THE CHINESE KNOT AND OTHER STORIES by Lien Chao (Tsar), 126 pages, $18.95 cloth. Rating: NNN
Fiction works when it has a unique perspective, and Lien Chao's slim volume certainly has that.
All these stories are told from the point of view of single Chinese-Canadian women, who make up an intriguing demographic. Many of them came to Canada in the 80s and 90s only to experience painful family conflict - usually ending in divorce - once they got here.
In African Lion Safari, a single mother struggles with feelings of loneliness, to the point that she's close to accepting a relationship with a man who's nice but kind of dreary.
In another story, a woman discovers that an old friend in China could be much more.
The title tale, the strongest, is about an English teacher who keeps getting hit up by her students for false documentation so they can stay in Canada. Here Chao uncovers the fascinating culture clash between desperate immigrants and those people comfortable with their landed status.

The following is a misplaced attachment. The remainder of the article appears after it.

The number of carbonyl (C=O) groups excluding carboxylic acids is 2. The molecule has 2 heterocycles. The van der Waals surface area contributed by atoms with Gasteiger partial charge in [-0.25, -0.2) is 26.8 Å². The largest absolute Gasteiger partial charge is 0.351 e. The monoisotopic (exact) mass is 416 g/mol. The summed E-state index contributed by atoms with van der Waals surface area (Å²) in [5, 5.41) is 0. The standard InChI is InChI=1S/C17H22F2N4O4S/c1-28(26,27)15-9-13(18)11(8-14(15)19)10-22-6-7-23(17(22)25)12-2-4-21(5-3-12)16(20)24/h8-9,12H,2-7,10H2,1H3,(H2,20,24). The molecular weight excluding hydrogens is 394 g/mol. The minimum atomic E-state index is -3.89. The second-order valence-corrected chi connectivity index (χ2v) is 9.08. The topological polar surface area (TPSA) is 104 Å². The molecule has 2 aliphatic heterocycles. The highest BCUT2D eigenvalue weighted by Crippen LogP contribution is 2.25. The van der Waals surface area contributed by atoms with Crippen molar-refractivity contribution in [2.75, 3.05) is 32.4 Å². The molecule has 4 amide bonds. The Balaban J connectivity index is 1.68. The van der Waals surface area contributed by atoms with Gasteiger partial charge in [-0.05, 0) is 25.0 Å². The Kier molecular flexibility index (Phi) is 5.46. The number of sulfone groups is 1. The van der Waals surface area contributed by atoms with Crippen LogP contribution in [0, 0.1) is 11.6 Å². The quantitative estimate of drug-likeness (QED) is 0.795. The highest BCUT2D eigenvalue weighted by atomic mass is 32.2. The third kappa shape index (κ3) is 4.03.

Chao needs a stronger editorial push, however. A good editor could extract a few more descriptives - at times the prose is too lean - and would have asked key questions so that threads wouldn't hang. African Lion Safari, for example, is a satisfying story vis-à-vis main character Katherine, but what happens to her daughter?
There is good energy in these stories, and they give insight into experiences that might be new to many readers.